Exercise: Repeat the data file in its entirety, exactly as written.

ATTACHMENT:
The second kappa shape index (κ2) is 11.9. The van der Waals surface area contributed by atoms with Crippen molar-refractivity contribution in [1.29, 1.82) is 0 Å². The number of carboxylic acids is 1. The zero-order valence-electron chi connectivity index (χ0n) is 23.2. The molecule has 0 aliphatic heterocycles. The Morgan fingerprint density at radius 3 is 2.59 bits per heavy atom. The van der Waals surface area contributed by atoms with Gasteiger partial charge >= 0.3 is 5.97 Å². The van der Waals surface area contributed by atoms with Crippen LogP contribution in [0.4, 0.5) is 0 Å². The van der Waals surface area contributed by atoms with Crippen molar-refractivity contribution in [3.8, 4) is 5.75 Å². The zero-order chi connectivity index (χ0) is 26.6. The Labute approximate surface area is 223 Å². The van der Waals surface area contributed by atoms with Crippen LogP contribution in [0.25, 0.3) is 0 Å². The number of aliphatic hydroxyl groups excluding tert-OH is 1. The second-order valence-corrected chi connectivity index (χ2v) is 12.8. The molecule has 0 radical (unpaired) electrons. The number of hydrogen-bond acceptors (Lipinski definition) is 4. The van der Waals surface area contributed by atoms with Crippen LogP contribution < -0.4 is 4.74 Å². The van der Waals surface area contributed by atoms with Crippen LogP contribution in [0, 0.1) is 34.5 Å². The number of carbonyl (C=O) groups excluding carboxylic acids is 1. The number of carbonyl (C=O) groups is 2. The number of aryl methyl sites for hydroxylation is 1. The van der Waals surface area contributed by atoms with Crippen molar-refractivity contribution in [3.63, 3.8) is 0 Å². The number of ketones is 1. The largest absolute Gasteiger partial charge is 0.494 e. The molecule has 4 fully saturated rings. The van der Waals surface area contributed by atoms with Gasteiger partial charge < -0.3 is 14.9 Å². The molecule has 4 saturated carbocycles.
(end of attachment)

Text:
The second kappa shape index (κ2) is 11.9. The van der Waals surface area contributed by atoms with Crippen molar-refractivity contribution in [1.29, 1.82) is 0 Å². The number of carboxylic acids is 1. The zero-order valence-electron chi connectivity index (χ0n) is 23.2. The molecule has 0 aliphatic heterocycles. The Morgan fingerprint density at radius 3 is 2.59 bits per heavy atom. The van der Waals surface area contributed by atoms with Gasteiger partial charge >= 0.3 is 5.97 Å². The van der Waals surface area contributed by atoms with Crippen LogP contribution in [0.4, 0.5) is 0 Å². The van der Waals surface area contributed by atoms with Crippen molar-refractivity contribution in [3.8, 4) is 5.75 Å². The zero-order chi connectivity index (χ0) is 26.6. The Labute approximate surface area is 223 Å². The van der Waals surface area contributed by atoms with Crippen LogP contribution in [0.25, 0.3) is 0 Å². The number of aliphatic hydroxyl groups excluding tert-OH is 1. The second-order valence-corrected chi connectivity index (χ2v) is 12.8. The molecule has 0 radical (unpaired) electrons. The number of hydrogen-bond acceptors (Lipinski definition) is 4. The van der Waals surface area contributed by atoms with Crippen LogP contribution < -0.4 is 4.74 Å². The van der Waals surface area contributed by atoms with Crippen LogP contribution in [0, 0.1) is 34.5 Å². The number of carbonyl (C=O) groups excluding carboxylic acids is 1. The number of carbonyl (C=O) groups is 2. The number of aryl methyl sites for hydroxylation is 1. The van der Waals surface area contributed by atoms with Crippen molar-refractivity contribution in [3.63, 3.8) is 0 Å². The number of ketones is 1. The largest absolute Gasteiger partial charge is 0.494 e. The molecule has 4 fully saturated rings. The van der Waals surface area contributed by atoms with Gasteiger partial charge < -0.3 is 14.9 Å². The molecule has 4 saturated carbocycles.